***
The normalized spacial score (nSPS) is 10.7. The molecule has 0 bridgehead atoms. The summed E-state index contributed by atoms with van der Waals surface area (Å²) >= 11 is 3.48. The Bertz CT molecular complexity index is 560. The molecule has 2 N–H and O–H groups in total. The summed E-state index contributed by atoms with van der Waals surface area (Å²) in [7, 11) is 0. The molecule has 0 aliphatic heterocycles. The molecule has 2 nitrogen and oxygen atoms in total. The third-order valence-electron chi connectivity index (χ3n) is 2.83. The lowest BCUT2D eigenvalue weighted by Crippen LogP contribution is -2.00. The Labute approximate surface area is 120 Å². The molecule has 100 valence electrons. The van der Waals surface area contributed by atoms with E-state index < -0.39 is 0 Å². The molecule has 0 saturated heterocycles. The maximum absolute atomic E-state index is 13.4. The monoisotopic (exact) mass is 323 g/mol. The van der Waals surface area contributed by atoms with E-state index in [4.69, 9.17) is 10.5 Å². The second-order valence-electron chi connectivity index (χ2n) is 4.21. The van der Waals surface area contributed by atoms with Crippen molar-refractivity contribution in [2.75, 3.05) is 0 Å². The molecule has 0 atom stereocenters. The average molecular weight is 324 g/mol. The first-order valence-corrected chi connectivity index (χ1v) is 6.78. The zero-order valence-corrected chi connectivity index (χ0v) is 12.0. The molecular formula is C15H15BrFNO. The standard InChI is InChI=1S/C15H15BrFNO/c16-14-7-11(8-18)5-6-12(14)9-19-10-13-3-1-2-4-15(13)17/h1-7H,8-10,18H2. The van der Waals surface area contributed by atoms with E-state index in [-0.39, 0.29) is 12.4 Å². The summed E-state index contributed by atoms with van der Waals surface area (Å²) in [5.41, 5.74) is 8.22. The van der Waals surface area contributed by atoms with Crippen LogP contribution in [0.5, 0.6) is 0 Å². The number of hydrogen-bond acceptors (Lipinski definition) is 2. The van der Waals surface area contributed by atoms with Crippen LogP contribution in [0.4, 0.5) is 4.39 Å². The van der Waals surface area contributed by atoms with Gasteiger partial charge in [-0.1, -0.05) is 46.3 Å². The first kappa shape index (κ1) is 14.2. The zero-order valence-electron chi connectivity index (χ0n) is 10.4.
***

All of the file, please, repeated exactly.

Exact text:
The normalized spacial score (nSPS) is 10.7. The molecule has 0 bridgehead atoms. The summed E-state index contributed by atoms with van der Waals surface area (Å²) >= 11 is 3.48. The Bertz CT molecular complexity index is 560. The molecule has 2 N–H and O–H groups in total. The summed E-state index contributed by atoms with van der Waals surface area (Å²) in [7, 11) is 0. The molecule has 0 aliphatic heterocycles. The molecule has 2 nitrogen and oxygen atoms in total. The third-order valence-electron chi connectivity index (χ3n) is 2.83. The lowest BCUT2D eigenvalue weighted by Crippen LogP contribution is -2.00. The Labute approximate surface area is 120 Å². The molecule has 100 valence electrons. The van der Waals surface area contributed by atoms with E-state index < -0.39 is 0 Å². The molecule has 0 saturated heterocycles. The maximum absolute atomic E-state index is 13.4. The monoisotopic (exact) mass is 323 g/mol. The van der Waals surface area contributed by atoms with E-state index in [4.69, 9.17) is 10.5 Å². The second-order valence-electron chi connectivity index (χ2n) is 4.21. The van der Waals surface area contributed by atoms with Crippen molar-refractivity contribution in [2.75, 3.05) is 0 Å². The molecule has 0 atom stereocenters. The average molecular weight is 324 g/mol. The first-order valence-corrected chi connectivity index (χ1v) is 6.78. The zero-order valence-corrected chi connectivity index (χ0v) is 12.0. The molecular formula is C15H15BrFNO. The standard InChI is InChI=1S/C15H15BrFNO/c16-14-7-11(8-18)5-6-12(14)9-19-10-13-3-1-2-4-15(13)17/h1-7H,8-10,18H2. The van der Waals surface area contributed by atoms with E-state index in [-0.39, 0.29) is 12.4 Å². The summed E-state index contributed by atoms with van der Waals surface area (Å²) in [5.41, 5.74) is 8.22. The van der Waals surface area contributed by atoms with Crippen LogP contribution in [0.5, 0.6) is 0 Å². The number of hydrogen-bond acceptors (Lipinski definition) is 2. The van der Waals surface area contributed by atoms with Crippen LogP contribution in [0.4, 0.5) is 4.39 Å². The van der Waals surface area contributed by atoms with Gasteiger partial charge in [-0.1, -0.05) is 46.3 Å². The first kappa shape index (κ1) is 14.2. The zero-order valence-electron chi connectivity index (χ0n) is 10.4.